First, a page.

The Coalition for Reforms and Democracy (Cord) has suspended mass protest scheduled for January 4 to give the Senate time to discuss changes to the Election Laws Bill.
The coalition’s co-principal Kalonzo Musyoka at a press conference said the decision will allow the Senate Committee on Legal Affairs effectively conclude deliberations on the controversial Bill and reengineer it into something much more acceptable.
But Mr Musyoka said that Cord principals will meet on January 5 to deliberate on the next course of action depending on the outcome of the Senate’s ongoing engagements.
“We have consulted and agreed that the January 4 mass action be called off pending ongoing activities at the Senate regarding the issues of concern raised on the controversial election law,” Mr Musyoka said.
Mr Musyoka – who addressed journalists at his Karen home – was accompanied by Ford Kenya leader and Bungoma Senator Moses Wetang’ula and Siaya Senator James Orengo.
He said that Cord will continue to pursue a court case challenging what the opposition has termed as the illegal convention of the National Assembly by House Speaker Justin Muturi.
“We believe that Parliament was not rightfully convened and we will continue to pursue that matter in Parliament even as we keep our ears on what is happening in the Senate,” he added.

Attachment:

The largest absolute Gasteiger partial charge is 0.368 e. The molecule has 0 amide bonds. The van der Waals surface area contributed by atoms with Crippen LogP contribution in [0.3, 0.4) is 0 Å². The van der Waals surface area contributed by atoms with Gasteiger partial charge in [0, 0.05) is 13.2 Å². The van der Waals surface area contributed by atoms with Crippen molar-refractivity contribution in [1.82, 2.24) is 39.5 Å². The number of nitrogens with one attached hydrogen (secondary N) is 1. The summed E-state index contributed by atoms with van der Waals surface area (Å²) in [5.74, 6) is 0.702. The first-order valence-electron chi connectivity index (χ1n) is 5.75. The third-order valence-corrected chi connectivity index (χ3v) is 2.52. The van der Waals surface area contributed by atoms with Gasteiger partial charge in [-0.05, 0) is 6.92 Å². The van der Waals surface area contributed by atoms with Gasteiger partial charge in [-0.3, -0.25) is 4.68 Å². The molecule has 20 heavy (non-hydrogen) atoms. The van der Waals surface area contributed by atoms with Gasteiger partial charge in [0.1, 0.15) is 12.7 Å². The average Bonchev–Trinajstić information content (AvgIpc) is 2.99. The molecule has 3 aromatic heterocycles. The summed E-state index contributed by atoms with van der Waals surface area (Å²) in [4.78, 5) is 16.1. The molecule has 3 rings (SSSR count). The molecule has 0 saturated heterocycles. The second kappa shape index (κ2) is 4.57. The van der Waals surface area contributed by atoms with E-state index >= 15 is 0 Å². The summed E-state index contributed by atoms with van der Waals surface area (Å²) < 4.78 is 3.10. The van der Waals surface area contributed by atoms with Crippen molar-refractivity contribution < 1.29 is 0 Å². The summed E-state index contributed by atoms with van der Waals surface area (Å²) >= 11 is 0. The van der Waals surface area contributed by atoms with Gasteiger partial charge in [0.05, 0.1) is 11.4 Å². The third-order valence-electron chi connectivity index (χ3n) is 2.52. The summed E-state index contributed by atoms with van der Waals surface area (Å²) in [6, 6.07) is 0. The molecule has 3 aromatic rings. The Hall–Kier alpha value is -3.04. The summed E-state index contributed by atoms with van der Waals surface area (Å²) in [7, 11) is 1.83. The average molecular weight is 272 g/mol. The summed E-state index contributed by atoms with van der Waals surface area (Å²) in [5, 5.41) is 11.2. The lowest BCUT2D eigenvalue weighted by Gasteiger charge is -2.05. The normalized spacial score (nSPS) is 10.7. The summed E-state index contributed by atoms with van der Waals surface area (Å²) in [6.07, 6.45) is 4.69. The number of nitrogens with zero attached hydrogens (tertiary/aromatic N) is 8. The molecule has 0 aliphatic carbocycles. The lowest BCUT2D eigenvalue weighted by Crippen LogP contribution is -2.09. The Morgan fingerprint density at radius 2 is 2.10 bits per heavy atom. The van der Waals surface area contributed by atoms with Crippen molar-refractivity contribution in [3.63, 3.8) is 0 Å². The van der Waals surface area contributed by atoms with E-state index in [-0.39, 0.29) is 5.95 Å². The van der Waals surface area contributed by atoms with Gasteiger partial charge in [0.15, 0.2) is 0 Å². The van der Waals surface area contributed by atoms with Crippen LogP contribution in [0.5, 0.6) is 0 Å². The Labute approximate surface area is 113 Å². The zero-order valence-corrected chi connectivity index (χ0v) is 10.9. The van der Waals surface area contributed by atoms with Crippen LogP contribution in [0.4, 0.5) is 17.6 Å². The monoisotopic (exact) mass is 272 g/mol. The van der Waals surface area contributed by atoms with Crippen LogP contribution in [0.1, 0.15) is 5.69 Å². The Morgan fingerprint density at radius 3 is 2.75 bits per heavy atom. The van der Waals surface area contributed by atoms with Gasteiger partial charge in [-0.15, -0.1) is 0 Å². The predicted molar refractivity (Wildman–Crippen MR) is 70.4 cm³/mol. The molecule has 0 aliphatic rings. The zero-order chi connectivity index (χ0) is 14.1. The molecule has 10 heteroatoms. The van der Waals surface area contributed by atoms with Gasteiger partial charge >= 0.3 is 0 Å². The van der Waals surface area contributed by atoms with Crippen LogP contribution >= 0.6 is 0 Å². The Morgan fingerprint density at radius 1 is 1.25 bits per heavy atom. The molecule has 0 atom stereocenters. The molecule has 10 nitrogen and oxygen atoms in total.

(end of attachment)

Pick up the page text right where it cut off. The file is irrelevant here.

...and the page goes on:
Mr Wetang’ula said it is the right time to totally deal with the issue of perennial election in order to salvage Kenyans from unwarranted pre-election panic.
“The Bill from the National Assembly has generated a lot of anger.
“This was an attempt to bend the law. But we want to laud the Senate for being sober in handling this divisive matter that was threatening to tear our country,” Mr Wetang’ula said.
He said that the 2017 General Election must be done scrupulously, and that the Opposition will stand firm on its support for a free, fair and transparent activity.
“It will be unfair to have a situation where one player is creating the rules of the game.
“We insist that any unfair legal structures will remain unacceptable,” Mr Wetang’ula added.
On his part, Mr Orengo said that there was an agreement that any changes to the Election Laws must be an extra-parliamentary process.
He said that both sides (the ruling Jubilee administration and Cord) had sent technical experts funded by the exchequer during the previous deliberations and regretted that the government side is introducing its own changes into a negotiated legislation.
“Laws must be definite and must be predictable.
“What the other side was trying to do through the lower house is unacceptable,” the Siaya Senator said.
The three leaders lauded the Senate and urged the Committee chaired by Busia Senator Amos Wako to fine tune the proposed amendments.